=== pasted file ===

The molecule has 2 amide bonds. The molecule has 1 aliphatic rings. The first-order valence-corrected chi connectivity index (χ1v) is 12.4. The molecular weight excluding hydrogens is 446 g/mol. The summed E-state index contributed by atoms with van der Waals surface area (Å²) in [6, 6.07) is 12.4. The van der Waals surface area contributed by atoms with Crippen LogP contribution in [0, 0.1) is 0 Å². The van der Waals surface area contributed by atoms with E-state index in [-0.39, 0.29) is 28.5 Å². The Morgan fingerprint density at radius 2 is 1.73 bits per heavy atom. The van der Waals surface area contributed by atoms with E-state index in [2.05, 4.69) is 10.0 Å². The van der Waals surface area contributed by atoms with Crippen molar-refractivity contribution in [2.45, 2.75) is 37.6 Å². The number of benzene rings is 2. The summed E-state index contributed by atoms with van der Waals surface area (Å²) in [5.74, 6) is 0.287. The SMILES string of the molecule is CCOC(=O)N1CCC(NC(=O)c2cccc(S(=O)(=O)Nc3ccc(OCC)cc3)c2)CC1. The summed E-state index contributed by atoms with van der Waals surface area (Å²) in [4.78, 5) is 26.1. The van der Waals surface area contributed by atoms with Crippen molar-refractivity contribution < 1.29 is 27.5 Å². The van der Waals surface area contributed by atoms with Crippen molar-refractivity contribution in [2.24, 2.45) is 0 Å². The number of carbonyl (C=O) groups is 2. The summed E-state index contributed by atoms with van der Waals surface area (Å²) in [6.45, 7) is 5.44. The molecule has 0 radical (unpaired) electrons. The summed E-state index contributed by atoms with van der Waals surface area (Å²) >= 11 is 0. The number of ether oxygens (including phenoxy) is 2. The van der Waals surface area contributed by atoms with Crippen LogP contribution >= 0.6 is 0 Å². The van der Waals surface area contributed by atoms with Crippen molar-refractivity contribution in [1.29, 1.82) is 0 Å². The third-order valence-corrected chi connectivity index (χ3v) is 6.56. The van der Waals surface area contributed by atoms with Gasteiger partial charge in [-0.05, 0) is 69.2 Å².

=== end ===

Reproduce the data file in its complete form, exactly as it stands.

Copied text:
The molecule has 2 amide bonds. The molecule has 1 aliphatic rings. The first-order valence-corrected chi connectivity index (χ1v) is 12.4. The molecular weight excluding hydrogens is 446 g/mol. The summed E-state index contributed by atoms with van der Waals surface area (Å²) in [6, 6.07) is 12.4. The van der Waals surface area contributed by atoms with Crippen LogP contribution in [0, 0.1) is 0 Å². The van der Waals surface area contributed by atoms with E-state index in [-0.39, 0.29) is 28.5 Å². The Morgan fingerprint density at radius 2 is 1.73 bits per heavy atom. The van der Waals surface area contributed by atoms with E-state index in [2.05, 4.69) is 10.0 Å². The van der Waals surface area contributed by atoms with Crippen molar-refractivity contribution in [2.45, 2.75) is 37.6 Å². The number of benzene rings is 2. The summed E-state index contributed by atoms with van der Waals surface area (Å²) in [5.74, 6) is 0.287. The SMILES string of the molecule is CCOC(=O)N1CCC(NC(=O)c2cccc(S(=O)(=O)Nc3ccc(OCC)cc3)c2)CC1. The summed E-state index contributed by atoms with van der Waals surface area (Å²) in [4.78, 5) is 26.1. The van der Waals surface area contributed by atoms with Crippen molar-refractivity contribution < 1.29 is 27.5 Å². The van der Waals surface area contributed by atoms with Crippen molar-refractivity contribution in [2.24, 2.45) is 0 Å². The number of carbonyl (C=O) groups is 2. The summed E-state index contributed by atoms with van der Waals surface area (Å²) in [6.45, 7) is 5.44. The molecule has 0 radical (unpaired) electrons. The summed E-state index contributed by atoms with van der Waals surface area (Å²) >= 11 is 0. The number of ether oxygens (including phenoxy) is 2. The van der Waals surface area contributed by atoms with Crippen LogP contribution >= 0.6 is 0 Å². The van der Waals surface area contributed by atoms with Crippen molar-refractivity contribution in [1.29, 1.82) is 0 Å². The third-order valence-corrected chi connectivity index (χ3v) is 6.56. The van der Waals surface area contributed by atoms with Gasteiger partial charge in [-0.05, 0) is 69.2 Å².